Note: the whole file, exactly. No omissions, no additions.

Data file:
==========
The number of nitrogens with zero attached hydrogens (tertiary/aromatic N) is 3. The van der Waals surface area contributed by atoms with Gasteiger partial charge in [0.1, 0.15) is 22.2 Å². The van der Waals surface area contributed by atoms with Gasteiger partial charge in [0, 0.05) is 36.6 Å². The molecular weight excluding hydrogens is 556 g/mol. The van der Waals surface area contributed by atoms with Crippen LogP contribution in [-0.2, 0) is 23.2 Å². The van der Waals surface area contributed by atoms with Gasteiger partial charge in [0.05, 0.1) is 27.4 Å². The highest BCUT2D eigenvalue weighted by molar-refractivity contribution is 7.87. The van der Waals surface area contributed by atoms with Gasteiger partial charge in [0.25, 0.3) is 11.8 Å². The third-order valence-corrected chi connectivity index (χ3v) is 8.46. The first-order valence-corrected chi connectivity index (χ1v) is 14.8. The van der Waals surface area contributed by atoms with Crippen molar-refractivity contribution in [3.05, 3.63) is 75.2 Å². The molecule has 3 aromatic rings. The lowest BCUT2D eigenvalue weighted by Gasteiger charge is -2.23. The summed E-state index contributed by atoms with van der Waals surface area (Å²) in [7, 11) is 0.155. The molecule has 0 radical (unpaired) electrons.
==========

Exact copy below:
The number of nitrogens with zero attached hydrogens (tertiary/aromatic N) is 3. The van der Waals surface area contributed by atoms with Gasteiger partial charge in [0.1, 0.15) is 22.2 Å². The van der Waals surface area contributed by atoms with Gasteiger partial charge in [0, 0.05) is 36.6 Å². The molecular weight excluding hydrogens is 556 g/mol. The van der Waals surface area contributed by atoms with Crippen LogP contribution in [-0.2, 0) is 23.2 Å². The van der Waals surface area contributed by atoms with Gasteiger partial charge in [0.05, 0.1) is 27.4 Å². The highest BCUT2D eigenvalue weighted by molar-refractivity contribution is 7.87. The van der Waals surface area contributed by atoms with Gasteiger partial charge in [0.25, 0.3) is 11.8 Å². The third-order valence-corrected chi connectivity index (χ3v) is 8.46. The first-order valence-corrected chi connectivity index (χ1v) is 14.8. The van der Waals surface area contributed by atoms with Crippen molar-refractivity contribution in [3.05, 3.63) is 75.2 Å². The molecule has 3 aromatic rings. The lowest BCUT2D eigenvalue weighted by Gasteiger charge is -2.23. The summed E-state index contributed by atoms with van der Waals surface area (Å²) in [7, 11) is 0.155. The molecule has 0 radical (unpaired) electrons.